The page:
The beauty is that you only need to do this once. The next time you upgrade your Subversion client, the symlinks will just point to the updated files and everything should be fine. As I said earlier though: only do this if you feel comfortable on the command line.

UPDATE: I have been told that some people seem to have SVN installed in /usr/bin/. Just use the path that is returned by the which svn command. You might also need to use sudo to run some of the command (i.e. move).

jQuery List Paginator Plugin - Elpaginator

I know it’s been a while. I started about 5 posts, but haven’t finished any of them… 

Hopefully this makes up for it: as a treat for the new year, I thought a little jQuery plugin that I wrote would be handy for some people: please welcome Elpaginator!

What it does:

It looks for a ul or ol within a wrapper & adds pagination depending on the maximum number of items specified.

Features:

  • paginates if there are more items than the user specified
  • displays number of items left or pages, i.e. 1-10, 11-20, etc or 1, 2, etc
  • html of pagination is fully configurable (wrapper need to contain class of page-list!)
  • the number of the list item if ordered list is used is correct (uses start attribute that is deprecated, but there is no real alternative yet as IE6 & 7 don’t support CSS for this yet)
  • support for ul & ol
  • very lightweight (less than 200 lines WITH lots of comments)  

You can find the elpaginator script & a demo page in my svn repository.

Options

This is how you initialise the pagination:

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$('#wrapper').elpaginator();

Possible Options are:

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$('#wrapper').elpaginator({
  MAX: 10,  // maximum number of items per pagination
  list: 'ol',   // whether it's an ul or ol. Default: ul
  style: 'items', // other value is pages -> show 1-5 6-10, etc, or 1, 2,
  paginationHTML: '<div class="pagination"><ul class="page-list"></ul></div>', // HTML for the pagination. Is appended to the wrapper
  paginationListItemHTML: '<li><a href="#"></a></li>' // HTML for the pagination items
});

A live example of it working can also be seen on the new Top Gear site (look at the sidebar for the lap times table).

Splitting a Long JavaScript String Across Multiple Lines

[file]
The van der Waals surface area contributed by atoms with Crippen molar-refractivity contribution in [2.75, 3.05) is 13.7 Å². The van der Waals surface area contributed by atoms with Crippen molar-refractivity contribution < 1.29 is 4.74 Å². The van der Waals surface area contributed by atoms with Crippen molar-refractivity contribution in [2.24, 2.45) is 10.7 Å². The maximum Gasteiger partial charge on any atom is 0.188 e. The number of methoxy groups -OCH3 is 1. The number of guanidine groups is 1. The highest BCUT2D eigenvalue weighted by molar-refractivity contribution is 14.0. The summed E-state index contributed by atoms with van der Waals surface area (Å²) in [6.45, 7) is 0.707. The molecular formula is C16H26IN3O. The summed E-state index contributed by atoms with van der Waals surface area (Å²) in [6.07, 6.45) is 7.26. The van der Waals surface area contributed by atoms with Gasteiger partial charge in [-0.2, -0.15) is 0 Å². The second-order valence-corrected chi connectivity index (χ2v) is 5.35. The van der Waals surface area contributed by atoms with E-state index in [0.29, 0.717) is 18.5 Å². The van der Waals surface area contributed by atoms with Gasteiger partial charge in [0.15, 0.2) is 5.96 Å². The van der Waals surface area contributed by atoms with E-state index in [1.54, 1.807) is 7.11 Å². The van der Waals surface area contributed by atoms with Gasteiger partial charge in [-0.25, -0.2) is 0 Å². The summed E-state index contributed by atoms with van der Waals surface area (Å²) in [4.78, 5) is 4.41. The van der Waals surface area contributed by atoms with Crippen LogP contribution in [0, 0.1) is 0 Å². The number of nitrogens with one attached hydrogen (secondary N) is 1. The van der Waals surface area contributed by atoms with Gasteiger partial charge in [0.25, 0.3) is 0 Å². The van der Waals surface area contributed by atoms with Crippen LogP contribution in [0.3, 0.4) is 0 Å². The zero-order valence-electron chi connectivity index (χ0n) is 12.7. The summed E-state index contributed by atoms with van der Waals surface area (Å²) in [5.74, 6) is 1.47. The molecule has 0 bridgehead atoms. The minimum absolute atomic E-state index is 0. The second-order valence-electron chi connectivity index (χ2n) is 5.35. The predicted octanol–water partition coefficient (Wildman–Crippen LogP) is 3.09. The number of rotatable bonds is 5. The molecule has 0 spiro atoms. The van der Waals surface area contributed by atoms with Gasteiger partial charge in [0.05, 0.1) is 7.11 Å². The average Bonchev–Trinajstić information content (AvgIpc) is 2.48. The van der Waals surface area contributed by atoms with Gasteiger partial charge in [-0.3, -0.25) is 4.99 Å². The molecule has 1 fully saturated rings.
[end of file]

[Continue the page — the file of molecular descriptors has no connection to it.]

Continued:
Whilst reading a comment by Mike DeBoer on Ajaxian about delimiting JavaScript strings with backslashes, I thought it’s worth mentioning it here as well, if only to remind myself.

String concatenation always creates a new string.

Thus, writing:

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var str = "This is a long" +
  " string. That's why we want to " +
  " split it over several lines";

is slower & more memory intensive than writing:

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var str = "This is a long\
 string. That's why we want to\
 split it over several lines";

Just be careful you don’t have trailing spaces as that will mess it up.

JavaScript Cookies Made Easy

Here is another little script that makes my life a bit easier. It consists of 3 methods that makes working with cookies very straight forward. This script is built on the shoulder of giants: PPK from Quircksmode was the man who did the hard work.

However, rather than creating 3 methods that sit in the global namespace, I wanted to use a singleton object that would only add 1 global variable. Since there is no need for private methods, the object literal pattern is appropriate. In my opinion the names of the methods make it very straight forward to use. Good names mean less looking up, mean less mistakes, mean faster development. Your Technical Project Manager will love you for it :-)

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// To create/set a cookie:
cookie.set('name', 'value, 234); // last argument is number of days until expiry. If none is provided, it will get deleted when the browser is closed

// To get the cookie value:
cookie.get('name');

// To delete the cookie:
cookie.erase('name');

As always, you can download the latest version from my svn repository